Environment Canterbury’s long running hearing into Meridian Energy’s North Bank Tunnel Concept (NBTC) came to an end last week, and three independent commissioners now have to reach a decision. Their decision will undoubtedly be appealed to the Environment Court. Depending on your perspective, the NBTC is yet another example of the Resource Management Act standing in the way of progress, or a water grab by a major corporation, or another cut to the body of a river that has already provided us with so much.
The history of conflicts over the Waitaki makes this case unusual. Despite the importance of water to the region, Canterbury has been remarkably slow to develop regional water plans. In the absence of these, Meridian launched the ambitious Project Aqua to generate power in the lower reaches of the river. The project was highly controversial and eventually withdrawn. The Government became concerned at the pressures being placed on communities from the competing applications for water. It responded with special RMA legislation setting up a high-powered Board to write a Waitaki Catchment Water Allocation Regional Plan (WRP).
The WRP included an environmental flow regime for the lower Waitaki River, requiring seven flushing flows each year and a minimum flow of 150 cubic metres per second (cumecs). This is well below the present mean flow of about 250 cumecs. It also required that certain natural and intrinsic values of the river were to be maintained by a variable water flow. In other words the water could be used but only if the minimum flow, flushing and characteristic environmental values of a big braided river were maintained.
The Board considered over 1000 submissions in attempting to balance the river’s competing interests. Key Meridian proposals were specifically rejected. The special legislation made the Board’s decision plan final, and Meridian was clearly irked that there was no right of appeal. So instead of working within the plan it has responded with the NBTC application. This proposal is to divert more than half the current flow of water in the river into a tunnel and then on to a generating station about 30kms downstream from the Waitaki Dam.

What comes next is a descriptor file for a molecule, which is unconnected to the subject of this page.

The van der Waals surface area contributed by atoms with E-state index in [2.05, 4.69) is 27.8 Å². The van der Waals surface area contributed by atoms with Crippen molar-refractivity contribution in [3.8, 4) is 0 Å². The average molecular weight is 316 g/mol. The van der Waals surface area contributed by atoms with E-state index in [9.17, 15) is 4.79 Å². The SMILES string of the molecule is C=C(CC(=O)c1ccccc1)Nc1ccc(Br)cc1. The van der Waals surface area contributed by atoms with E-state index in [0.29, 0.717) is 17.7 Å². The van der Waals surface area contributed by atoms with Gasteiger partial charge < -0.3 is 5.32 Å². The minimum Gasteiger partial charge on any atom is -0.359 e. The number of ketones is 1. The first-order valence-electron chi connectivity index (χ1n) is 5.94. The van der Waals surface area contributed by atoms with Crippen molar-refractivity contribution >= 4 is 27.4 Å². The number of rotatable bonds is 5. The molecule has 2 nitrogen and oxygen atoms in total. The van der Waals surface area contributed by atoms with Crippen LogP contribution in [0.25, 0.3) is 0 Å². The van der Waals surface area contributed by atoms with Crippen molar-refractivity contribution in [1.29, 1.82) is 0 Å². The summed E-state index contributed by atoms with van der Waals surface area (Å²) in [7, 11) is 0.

The bare facts of the NBTC case are that there is a specific regional plan covering the allocation of the Waitaki River water and Meridian’s proposal breaches the rules of that plan. It could request a plan change but this is not allowed for two years. In my view, the NBTC application is so far removed from the plan that it is an attempt to relitigate the plan through the resource consent process.
Many people assume that if something breaches a rule in a plan then it is not allowed. This is not so. The RMA divides activities into three categories: permitted, prohibited, and those over which there is some discretion left for decision-makers. If the activity would have effects breaching rules in the plan it is called ‘non-complying’. For a non-complying activity to be approved it must either have no significant effects or satisfy the hearings panel that it is not contrary to the objectives and policies of the plan.